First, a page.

Women now make up 29% of Microsoft’s global workforce
Microsoft has released new numbers on their workforce diversity statistics, and launched a new website dedicated to inclusion and diversity (click here). In the company, overall, female employees now make up 29% of the workforce. This is a 5% increase from last year’s 24%.
However, this is slightly misguiding as female employees only make up 17.1% of the ‘tech’ workforce. Female employees also occupy 17.3% of leadership positions. Microsoft categorizes statistics based on who is involved in tech, non-tech, and leadership positions.
For the company, overall, Caucasian employees make up 66.6% of the workforce, and 56.7% of the ‘tech’ workforce. However, they make up 72.2% of leadership positions. Asians make up the biggest minority and are 28.9% of the overall workforce, 35.3% of the ‘tech’ workforce, and 20.7% of the leadership workforce. The rest of the overall workforce is comprised of 5.1% Hispanic/Latino, 3.5% African American/Black, 1.2% Multi-Racial, 0.5% American Indian/Alaskan Native and 0.3% Native Hawaiian/Pacific Islander employees.
Women now also make up 27% of the senior executives at Microsoft, up from 24%. Women and minorities make up 40% of Microsoft’s board, up from 33%.
This is some of the stats Microsoft reported, which you can find on their website (here). Feel free to look at the statistics yourself and discuss their significance in the comments below. One disappointment is that the terminology isn’t as clear as it could be — Microsoft hasn’t told us what constitutes a ‘tech’ or a ‘leadership’ position. For example, are ‘tech’ jobs only developers? Or some non-coding positions as well? Worse case could be that Microsoft labeled jobs we wouldn’t consider ‘tech’ to raise the already low percentages for female employees in the ‘tech’ workforce.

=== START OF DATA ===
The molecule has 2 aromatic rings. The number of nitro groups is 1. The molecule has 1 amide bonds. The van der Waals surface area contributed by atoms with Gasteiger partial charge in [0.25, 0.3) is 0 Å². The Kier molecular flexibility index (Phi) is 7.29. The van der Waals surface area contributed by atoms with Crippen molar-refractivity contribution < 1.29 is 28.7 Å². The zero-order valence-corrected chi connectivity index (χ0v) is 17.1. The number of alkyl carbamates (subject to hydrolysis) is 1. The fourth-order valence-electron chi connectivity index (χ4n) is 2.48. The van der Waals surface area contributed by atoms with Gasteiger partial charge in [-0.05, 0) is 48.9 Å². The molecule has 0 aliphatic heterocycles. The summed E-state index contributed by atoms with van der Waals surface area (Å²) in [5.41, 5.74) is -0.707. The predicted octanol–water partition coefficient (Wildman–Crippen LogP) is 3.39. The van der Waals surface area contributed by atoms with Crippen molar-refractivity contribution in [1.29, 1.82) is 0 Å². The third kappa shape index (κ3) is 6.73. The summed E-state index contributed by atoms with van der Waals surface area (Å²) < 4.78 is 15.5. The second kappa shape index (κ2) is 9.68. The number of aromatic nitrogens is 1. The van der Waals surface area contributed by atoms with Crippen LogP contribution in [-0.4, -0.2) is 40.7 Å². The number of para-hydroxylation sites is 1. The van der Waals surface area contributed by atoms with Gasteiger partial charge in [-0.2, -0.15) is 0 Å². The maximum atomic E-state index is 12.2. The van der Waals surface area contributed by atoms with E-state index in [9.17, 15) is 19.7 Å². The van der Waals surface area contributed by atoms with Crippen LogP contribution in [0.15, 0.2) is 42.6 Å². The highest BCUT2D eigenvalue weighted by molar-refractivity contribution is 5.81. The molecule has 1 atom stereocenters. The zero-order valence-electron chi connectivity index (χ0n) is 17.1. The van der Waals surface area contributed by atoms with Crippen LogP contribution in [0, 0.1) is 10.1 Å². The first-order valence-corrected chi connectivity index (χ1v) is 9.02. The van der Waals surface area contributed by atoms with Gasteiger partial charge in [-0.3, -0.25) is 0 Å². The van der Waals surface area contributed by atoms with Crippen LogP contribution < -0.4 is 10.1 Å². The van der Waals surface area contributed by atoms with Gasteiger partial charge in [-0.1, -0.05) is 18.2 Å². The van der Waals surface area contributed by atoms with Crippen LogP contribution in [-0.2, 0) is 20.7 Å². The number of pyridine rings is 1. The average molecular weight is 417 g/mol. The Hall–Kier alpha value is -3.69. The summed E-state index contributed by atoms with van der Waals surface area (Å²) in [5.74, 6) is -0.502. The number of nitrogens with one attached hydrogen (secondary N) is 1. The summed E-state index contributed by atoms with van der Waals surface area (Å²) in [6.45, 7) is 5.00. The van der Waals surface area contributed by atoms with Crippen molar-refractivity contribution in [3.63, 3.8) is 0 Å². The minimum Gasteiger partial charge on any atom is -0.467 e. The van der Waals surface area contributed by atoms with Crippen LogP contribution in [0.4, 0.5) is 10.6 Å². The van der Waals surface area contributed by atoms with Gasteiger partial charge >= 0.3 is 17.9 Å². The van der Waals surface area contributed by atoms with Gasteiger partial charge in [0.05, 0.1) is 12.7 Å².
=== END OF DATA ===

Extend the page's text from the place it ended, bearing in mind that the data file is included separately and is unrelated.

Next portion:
Looking at the summary, it’s obvious that Caucasian males still make up the majority of the workforce. However, it is also evident that Microsoft is trying to be as even-handed as possible. They even have employee networks from ‘Dads at Microsoft’ to ‘Visually Impaired Persons at Microsoft’ or ‘Hong Kong Employees at Microsoft,’ and many more.
Further, there is only so much we can expect from companies. We do want them to treat everyone equally and provide a safe working environment for everyone; but, they have to pick on talent alone to ensure that they remain competitive. In addition to enforcing equality in companies, equal opportunities in Lower and Higher education must also be enforced. Microsoft has continued to acknowledge this problem and has been expanding programs for minority and female students.Further reading: Microsoft